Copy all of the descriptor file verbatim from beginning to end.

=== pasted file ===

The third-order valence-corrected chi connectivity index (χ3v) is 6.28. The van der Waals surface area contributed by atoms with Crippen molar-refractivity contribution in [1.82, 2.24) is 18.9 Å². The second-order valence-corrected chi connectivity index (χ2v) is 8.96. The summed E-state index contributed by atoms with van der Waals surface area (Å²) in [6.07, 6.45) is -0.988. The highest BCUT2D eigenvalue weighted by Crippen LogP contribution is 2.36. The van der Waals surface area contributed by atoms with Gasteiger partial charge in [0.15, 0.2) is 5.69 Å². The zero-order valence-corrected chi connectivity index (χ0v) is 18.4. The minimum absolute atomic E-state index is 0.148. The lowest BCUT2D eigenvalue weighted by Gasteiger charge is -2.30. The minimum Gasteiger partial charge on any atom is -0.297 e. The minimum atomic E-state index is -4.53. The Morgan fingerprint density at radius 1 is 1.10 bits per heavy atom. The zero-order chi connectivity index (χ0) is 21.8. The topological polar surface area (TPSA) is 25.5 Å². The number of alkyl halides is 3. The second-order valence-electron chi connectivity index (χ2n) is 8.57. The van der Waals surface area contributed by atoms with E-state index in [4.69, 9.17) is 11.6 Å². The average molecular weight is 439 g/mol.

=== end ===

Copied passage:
The third-order valence-corrected chi connectivity index (χ3v) is 6.28. The van der Waals surface area contributed by atoms with Crippen molar-refractivity contribution in [1.82, 2.24) is 18.9 Å². The second-order valence-corrected chi connectivity index (χ2v) is 8.96. The summed E-state index contributed by atoms with van der Waals surface area (Å²) in [6.07, 6.45) is -0.988. The highest BCUT2D eigenvalue weighted by Crippen LogP contribution is 2.36. The van der Waals surface area contributed by atoms with Gasteiger partial charge in [0.15, 0.2) is 5.69 Å². The zero-order valence-corrected chi connectivity index (χ0v) is 18.4. The minimum absolute atomic E-state index is 0.148. The lowest BCUT2D eigenvalue weighted by Gasteiger charge is -2.30. The minimum Gasteiger partial charge on any atom is -0.297 e. The minimum atomic E-state index is -4.53. The Morgan fingerprint density at radius 1 is 1.10 bits per heavy atom. The zero-order chi connectivity index (χ0) is 21.8. The topological polar surface area (TPSA) is 25.5 Å². The number of alkyl halides is 3. The second-order valence-electron chi connectivity index (χ2n) is 8.57. The van der Waals surface area contributed by atoms with E-state index in [4.69, 9.17) is 11.6 Å². The average molecular weight is 439 g/mol.